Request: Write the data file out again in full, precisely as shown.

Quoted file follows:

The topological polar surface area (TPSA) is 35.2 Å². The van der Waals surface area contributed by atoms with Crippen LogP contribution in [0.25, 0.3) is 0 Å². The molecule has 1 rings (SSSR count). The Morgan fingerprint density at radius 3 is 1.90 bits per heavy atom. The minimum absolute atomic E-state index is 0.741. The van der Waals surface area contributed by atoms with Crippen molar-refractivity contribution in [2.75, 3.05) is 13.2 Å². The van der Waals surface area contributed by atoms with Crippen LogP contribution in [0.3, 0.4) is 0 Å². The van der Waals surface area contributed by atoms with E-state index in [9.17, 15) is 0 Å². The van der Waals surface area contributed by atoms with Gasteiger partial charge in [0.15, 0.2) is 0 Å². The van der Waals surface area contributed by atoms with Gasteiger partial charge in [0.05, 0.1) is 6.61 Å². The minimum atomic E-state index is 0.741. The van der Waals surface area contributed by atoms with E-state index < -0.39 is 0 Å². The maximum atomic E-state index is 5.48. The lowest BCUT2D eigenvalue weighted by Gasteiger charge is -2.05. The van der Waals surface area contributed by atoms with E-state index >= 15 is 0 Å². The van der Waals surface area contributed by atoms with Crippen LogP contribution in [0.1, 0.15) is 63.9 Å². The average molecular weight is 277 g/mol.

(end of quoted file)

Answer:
The topological polar surface area (TPSA) is 35.2 Å². The van der Waals surface area contributed by atoms with Crippen LogP contribution in [0.25, 0.3) is 0 Å². The molecule has 1 rings (SSSR count). The Morgan fingerprint density at radius 3 is 1.90 bits per heavy atom. The minimum absolute atomic E-state index is 0.741. The van der Waals surface area contributed by atoms with Crippen molar-refractivity contribution in [2.75, 3.05) is 13.2 Å². The van der Waals surface area contributed by atoms with Crippen LogP contribution in [0.3, 0.4) is 0 Å². The van der Waals surface area contributed by atoms with E-state index in [9.17, 15) is 0 Å². The van der Waals surface area contributed by atoms with Gasteiger partial charge in [0.15, 0.2) is 0 Å². The van der Waals surface area contributed by atoms with Gasteiger partial charge in [0.05, 0.1) is 6.61 Å². The minimum atomic E-state index is 0.741. The van der Waals surface area contributed by atoms with E-state index < -0.39 is 0 Å². The maximum atomic E-state index is 5.48. The lowest BCUT2D eigenvalue weighted by Gasteiger charge is -2.05. The van der Waals surface area contributed by atoms with E-state index >= 15 is 0 Å². The van der Waals surface area contributed by atoms with Crippen LogP contribution in [0.1, 0.15) is 63.9 Å². The average molecular weight is 277 g/mol.